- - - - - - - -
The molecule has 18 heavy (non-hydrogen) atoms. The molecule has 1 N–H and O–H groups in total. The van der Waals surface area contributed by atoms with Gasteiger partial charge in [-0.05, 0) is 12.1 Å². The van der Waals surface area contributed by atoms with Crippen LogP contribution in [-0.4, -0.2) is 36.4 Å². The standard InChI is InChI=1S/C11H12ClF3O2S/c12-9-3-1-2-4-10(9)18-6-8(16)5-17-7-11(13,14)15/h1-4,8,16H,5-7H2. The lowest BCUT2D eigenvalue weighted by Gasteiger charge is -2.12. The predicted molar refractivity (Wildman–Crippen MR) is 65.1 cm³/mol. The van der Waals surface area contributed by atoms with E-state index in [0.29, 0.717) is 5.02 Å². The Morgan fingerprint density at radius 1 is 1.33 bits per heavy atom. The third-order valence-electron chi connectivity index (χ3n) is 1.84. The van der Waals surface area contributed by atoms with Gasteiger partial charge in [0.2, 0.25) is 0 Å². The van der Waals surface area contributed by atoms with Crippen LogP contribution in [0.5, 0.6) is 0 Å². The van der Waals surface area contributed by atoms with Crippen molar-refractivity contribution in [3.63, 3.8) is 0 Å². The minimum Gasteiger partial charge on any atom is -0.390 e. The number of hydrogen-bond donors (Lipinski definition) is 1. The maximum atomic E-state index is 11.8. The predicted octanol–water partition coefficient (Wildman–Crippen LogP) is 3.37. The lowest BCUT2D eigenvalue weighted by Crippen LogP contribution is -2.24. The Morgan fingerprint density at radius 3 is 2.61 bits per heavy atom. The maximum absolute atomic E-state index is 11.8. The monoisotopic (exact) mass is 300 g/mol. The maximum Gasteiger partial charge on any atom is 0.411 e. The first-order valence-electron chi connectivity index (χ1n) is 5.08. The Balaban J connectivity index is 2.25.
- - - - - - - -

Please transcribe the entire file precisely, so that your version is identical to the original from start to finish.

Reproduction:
The molecule has 18 heavy (non-hydrogen) atoms. The molecule has 1 N–H and O–H groups in total. The van der Waals surface area contributed by atoms with Gasteiger partial charge in [-0.05, 0) is 12.1 Å². The van der Waals surface area contributed by atoms with Crippen LogP contribution in [-0.4, -0.2) is 36.4 Å². The standard InChI is InChI=1S/C11H12ClF3O2S/c12-9-3-1-2-4-10(9)18-6-8(16)5-17-7-11(13,14)15/h1-4,8,16H,5-7H2. The lowest BCUT2D eigenvalue weighted by Gasteiger charge is -2.12. The predicted molar refractivity (Wildman–Crippen MR) is 65.1 cm³/mol. The van der Waals surface area contributed by atoms with E-state index in [0.29, 0.717) is 5.02 Å². The Morgan fingerprint density at radius 1 is 1.33 bits per heavy atom. The third-order valence-electron chi connectivity index (χ3n) is 1.84. The van der Waals surface area contributed by atoms with Gasteiger partial charge in [0.2, 0.25) is 0 Å². The van der Waals surface area contributed by atoms with Crippen LogP contribution in [0.5, 0.6) is 0 Å². The van der Waals surface area contributed by atoms with Crippen molar-refractivity contribution in [3.63, 3.8) is 0 Å². The minimum Gasteiger partial charge on any atom is -0.390 e. The number of hydrogen-bond donors (Lipinski definition) is 1. The maximum atomic E-state index is 11.8. The predicted octanol–water partition coefficient (Wildman–Crippen LogP) is 3.37. The lowest BCUT2D eigenvalue weighted by Crippen LogP contribution is -2.24. The Morgan fingerprint density at radius 3 is 2.61 bits per heavy atom. The maximum absolute atomic E-state index is 11.8. The monoisotopic (exact) mass is 300 g/mol. The maximum Gasteiger partial charge on any atom is 0.411 e. The first-order valence-electron chi connectivity index (χ1n) is 5.08. The Balaban J connectivity index is 2.25.